Wife of Vessantara whose first cousin she was, being the daughter of the Madda king. When Vessantara went into exile, she, with her two children, Jāli and Kaṇhājinā, accompanied him. At Vaṅkagiri she and the children occupied one of the hermitages provided for them by Vissakamma, at Sakka’s orders. While she was getting fruit and leaves, Jūjaka obtained from Vessantara the two children as slaves. Maddī the previous night had had a dream warning her of this, but Vessantara had consoled her. When she came back from her quest for food later than usual, the gods having contrived to detain her, she found the children missing, and searched for them throughout the night. It was at dawn the next day, on her recovery from a death like swoon, that Vessantara told her of the gift of the children, describing the miracles, which had attended the gift and showing how they presaged that he would reach Enlightenment. Maddī, understanding, rejoiced herself in the gift.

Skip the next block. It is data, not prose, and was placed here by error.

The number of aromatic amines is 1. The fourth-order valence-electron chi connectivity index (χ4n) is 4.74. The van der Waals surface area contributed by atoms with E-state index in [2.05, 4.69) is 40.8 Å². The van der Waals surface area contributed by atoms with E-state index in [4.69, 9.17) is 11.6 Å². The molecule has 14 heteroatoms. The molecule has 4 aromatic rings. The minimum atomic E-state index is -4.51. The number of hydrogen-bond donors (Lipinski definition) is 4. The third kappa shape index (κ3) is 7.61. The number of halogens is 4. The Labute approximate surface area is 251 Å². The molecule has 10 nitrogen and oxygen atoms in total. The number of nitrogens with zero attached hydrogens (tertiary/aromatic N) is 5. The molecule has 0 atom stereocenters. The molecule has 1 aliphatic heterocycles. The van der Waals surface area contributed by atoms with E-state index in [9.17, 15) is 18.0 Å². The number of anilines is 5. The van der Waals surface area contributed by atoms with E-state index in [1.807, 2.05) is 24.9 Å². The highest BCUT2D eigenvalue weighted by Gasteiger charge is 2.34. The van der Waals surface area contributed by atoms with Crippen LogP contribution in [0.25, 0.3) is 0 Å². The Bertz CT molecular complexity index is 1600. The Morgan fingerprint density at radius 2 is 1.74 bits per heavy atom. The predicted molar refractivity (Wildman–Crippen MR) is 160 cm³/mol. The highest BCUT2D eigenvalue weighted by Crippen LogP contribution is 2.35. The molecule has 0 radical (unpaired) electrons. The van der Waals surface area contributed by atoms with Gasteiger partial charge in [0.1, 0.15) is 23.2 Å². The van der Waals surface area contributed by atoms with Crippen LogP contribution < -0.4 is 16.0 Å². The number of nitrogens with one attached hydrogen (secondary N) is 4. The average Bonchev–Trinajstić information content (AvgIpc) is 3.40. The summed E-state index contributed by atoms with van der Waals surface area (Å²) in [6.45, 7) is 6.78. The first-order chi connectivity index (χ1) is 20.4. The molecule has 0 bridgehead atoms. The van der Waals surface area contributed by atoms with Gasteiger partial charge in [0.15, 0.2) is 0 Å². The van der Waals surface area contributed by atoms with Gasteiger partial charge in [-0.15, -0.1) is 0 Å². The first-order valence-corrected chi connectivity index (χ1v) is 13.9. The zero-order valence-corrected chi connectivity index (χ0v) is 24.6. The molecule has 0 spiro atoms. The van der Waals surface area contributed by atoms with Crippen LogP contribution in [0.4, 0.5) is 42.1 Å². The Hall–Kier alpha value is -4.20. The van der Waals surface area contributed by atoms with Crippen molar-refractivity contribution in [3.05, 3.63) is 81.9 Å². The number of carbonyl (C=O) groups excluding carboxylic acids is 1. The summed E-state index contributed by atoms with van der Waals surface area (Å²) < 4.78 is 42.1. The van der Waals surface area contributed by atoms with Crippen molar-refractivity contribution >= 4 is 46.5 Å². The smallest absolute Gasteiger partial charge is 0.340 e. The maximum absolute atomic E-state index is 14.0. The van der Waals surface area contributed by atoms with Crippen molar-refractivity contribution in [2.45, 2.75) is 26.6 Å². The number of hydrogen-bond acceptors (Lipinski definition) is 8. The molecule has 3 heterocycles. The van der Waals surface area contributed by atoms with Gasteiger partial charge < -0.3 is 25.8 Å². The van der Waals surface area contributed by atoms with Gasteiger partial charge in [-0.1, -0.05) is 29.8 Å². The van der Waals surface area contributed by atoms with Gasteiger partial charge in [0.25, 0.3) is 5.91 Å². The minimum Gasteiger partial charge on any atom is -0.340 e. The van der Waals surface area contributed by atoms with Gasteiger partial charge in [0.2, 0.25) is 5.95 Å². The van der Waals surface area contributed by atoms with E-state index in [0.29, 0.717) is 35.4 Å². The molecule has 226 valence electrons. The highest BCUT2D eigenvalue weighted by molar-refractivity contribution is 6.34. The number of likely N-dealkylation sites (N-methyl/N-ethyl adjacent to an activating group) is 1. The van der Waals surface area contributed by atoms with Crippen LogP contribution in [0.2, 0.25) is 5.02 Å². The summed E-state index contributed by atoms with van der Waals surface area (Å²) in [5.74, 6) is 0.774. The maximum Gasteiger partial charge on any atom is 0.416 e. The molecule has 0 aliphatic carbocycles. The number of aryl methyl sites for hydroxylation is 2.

The next day Sakka appeared in the guise of a brahmin and asked Vessantara, to give him Maddī as his slave. Seeing him hesitate, Maddī urged him to let her go, saying that she belonged to him to do as he would with her. The gift was made and accepted by Sakka. He then, however, gave her back, with praises of Vessantara and Maddī. For these details see the Vessantara Jātaka; we also Cyp.i.9; Mil.117, 281 f; J.i.77; DhA.i.406.
Maddī is identified with Rāhulamātā.